If you’re using a Mac, you can either record directly into GarageBand or via QuickTime. Both are free, and once you’ve recorded, you can edit using GarageBand, and export as an MP3 or M4A file for uploading. I also recommend checking out Ferritte, an iPad app designed just for recording and editing podcasts. 

5. Publish 

Once you’ve recorded your podcast, and have a final file ready to go, it’s time to publish. If you’re using a service like Libsyn, the process is relatively easy. You will need to set up an account with  Apple Podcasts to connect your feed to the directory. One important note: When you publish your first episode, it can take a couple of days for Apple to approve it. It won’t show up in anyone’s player until that happens, so plan accordingly.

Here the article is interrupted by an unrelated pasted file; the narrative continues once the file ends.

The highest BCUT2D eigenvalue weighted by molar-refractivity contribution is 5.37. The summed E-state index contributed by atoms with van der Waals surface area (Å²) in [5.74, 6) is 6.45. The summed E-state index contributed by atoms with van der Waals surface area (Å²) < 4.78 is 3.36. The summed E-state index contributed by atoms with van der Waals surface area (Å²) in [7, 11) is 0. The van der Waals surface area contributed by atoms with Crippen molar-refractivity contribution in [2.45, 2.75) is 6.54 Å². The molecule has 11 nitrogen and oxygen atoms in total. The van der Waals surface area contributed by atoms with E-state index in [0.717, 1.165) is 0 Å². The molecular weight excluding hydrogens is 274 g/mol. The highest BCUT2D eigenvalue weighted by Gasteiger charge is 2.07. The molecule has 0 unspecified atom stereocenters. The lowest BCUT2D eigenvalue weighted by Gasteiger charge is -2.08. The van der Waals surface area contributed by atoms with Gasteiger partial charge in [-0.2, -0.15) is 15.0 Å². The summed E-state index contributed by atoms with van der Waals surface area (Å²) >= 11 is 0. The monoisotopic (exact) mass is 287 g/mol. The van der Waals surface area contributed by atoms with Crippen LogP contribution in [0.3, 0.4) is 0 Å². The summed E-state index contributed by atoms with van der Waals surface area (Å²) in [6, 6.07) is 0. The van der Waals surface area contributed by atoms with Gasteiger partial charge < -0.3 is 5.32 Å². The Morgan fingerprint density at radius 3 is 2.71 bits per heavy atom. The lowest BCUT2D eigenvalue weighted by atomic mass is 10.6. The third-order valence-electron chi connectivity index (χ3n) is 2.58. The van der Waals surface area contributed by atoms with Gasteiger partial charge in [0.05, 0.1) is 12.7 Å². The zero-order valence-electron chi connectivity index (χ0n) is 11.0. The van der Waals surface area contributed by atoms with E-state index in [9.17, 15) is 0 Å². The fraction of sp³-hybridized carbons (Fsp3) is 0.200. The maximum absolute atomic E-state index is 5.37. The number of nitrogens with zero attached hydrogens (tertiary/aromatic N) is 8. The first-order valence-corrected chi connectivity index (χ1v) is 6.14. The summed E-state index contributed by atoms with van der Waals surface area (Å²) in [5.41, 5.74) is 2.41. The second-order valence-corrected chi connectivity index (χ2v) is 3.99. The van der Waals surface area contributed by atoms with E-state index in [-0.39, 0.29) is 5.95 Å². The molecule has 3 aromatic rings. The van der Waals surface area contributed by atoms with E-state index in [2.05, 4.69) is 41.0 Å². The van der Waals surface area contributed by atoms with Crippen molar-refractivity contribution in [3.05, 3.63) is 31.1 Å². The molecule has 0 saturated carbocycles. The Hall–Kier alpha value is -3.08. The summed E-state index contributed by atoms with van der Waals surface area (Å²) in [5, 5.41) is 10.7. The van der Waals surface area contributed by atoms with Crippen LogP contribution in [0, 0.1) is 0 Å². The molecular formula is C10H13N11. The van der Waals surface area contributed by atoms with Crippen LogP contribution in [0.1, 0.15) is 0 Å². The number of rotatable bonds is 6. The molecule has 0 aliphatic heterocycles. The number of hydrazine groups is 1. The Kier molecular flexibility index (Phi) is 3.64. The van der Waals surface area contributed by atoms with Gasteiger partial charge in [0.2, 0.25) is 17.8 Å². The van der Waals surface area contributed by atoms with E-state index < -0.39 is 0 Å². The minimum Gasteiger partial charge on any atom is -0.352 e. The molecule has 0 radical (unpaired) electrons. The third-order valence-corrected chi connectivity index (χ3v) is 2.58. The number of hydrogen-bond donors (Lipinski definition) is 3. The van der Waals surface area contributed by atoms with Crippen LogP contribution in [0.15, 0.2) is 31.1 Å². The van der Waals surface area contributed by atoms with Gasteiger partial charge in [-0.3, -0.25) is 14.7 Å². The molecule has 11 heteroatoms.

6. Promote 

When you’ve launched a podcast, and your first episode is live, it’s time to start promoting your show. I highly recommend using a service like Bitly.com and registering a short domain for your show. Then you can create a short URL that links directly to your feed in Apple Podcasts and Spotify. For each episode, you can create a branded short link so that when listeners click on it, it opens in their player. For example, for our show, we use this format: If you visit 29steps.co/episode3, it will take you directly to that episode. 

Every time you publish an episode, use those short links to promote it on social media or to your audience. You can also use the “Listen on Apple Podcasts” graphic, with your link, to promote your show on your own website. 

The opinions expressed here by Inc.com columnists are their own, not those of Inc.com.

Source Article